10 Quotes: Finding the Right Hills to Die On by Gavin Ortlund

I was so excited for the release of this book, because it addresses questions I often consider. How do we discern between essential and non-essential doctrines? How should we contend for sound doctrine while seeking unity with those we disagree with? How can we cultivate strong convictions and deep humility?

Ortlund addresses all this and more, building a compelling case for “theological triage.” For the sake of the Church’s unity, faithfulness, and witness, it’s an important book to read.


The character of the gospel is complex. It contains both truth and grace, both conviction and comfort, both hard edges of logic and deep caverns of mystery. It is at one moment as bracing as a cold breeze and the next as nourishing as a warm meal. Faithfulness to the gospel, therefore, requires more than one virtue. We must at times boldly contend and at other times gently probe. In one situation we must emphasize what is obvious, and in another we must explore what is nuanced. (27)

Those who completely wall themselves off from other genuine Christians will not flourish. Within the body of Christ, we need each other–and often we especially need those Christians who lean in a different direction than we do. (36)

Jesus alone is worthy of our ultimate commitment, and all other doctrines find their proper place in relation to him. As we return to Christ himself for our deepest placement and identity, he will help us hold our convictions with both confidence and grace. (43)

If we isolate everything outside of the gospel as a matter of indifference, we end up trivializing the majority of what God has communicated to us… A casual, take-it-or-leave-it attitude about theology is totally incompatible with how we are to receive the word of God. (50)

Doctrinal minimalism and doctrinal indifferentism have no backbone. (58)

Some first-rank doctrines are needed to defend the gospel, and others to proclaim the gospel. Without them the gospel is either vulnerable or incomplete. (76)

Although many differences in the realm of secondary and tertiary doctrines boil down to differing interpretations among those who uphold the authority of Scripture, the acceptance or rejection of a first-rank doctrine is often part and parcel of the acceptance or rejection of Scripture itself (whether this is admitted or not). (85)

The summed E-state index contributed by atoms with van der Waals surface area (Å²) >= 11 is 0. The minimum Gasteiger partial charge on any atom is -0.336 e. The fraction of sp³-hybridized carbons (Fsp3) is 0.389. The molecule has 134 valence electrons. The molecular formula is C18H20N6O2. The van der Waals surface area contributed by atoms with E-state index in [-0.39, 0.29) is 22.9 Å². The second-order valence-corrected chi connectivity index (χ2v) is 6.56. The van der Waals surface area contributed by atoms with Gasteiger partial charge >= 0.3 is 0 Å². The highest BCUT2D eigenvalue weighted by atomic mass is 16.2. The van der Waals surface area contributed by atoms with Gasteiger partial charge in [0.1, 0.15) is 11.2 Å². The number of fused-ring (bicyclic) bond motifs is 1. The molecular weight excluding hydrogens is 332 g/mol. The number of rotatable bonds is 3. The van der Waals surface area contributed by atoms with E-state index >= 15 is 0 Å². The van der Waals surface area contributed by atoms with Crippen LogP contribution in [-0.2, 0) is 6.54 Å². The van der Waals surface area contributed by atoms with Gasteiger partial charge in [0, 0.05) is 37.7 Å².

We must not reduce gospel witness to a generic niceness that is accommodating in every circumstance. There is a time to fight. There are certain hills that must not be surrendered, even if the cost is losing our lives.” (94)

Some worry that too much focus on humility will make us wishy-washy. But humility is not the antonym of strength. On the contrary, those who tremble at God’s word are those most likely to stand against human opposition. (148)

When we are standing before the throne on judgment day, what battles will we look back on and be proud we fought? (150)

You can buy the book here

4 thoughts

  1. Thanks for this, have you ever read the book Free to Disagree by John Wecks… it’s pretty similar about disputes on “minor” issues in the Church – deep dive into Romans 14 and 1 Cor 8 … thanks again for the post! Love this theme!


Leave a Reply

Fill in your details below or click an icon to log in:

WordPress.com Logo

You are commenting using your WordPress.com account. Log Out /  Change )

Twitter picture

You are commenting using your Twitter account. Log Out /  Change )

Facebook photo

You are commenting using your Facebook account. Log Out /  Change )

Connecting to %s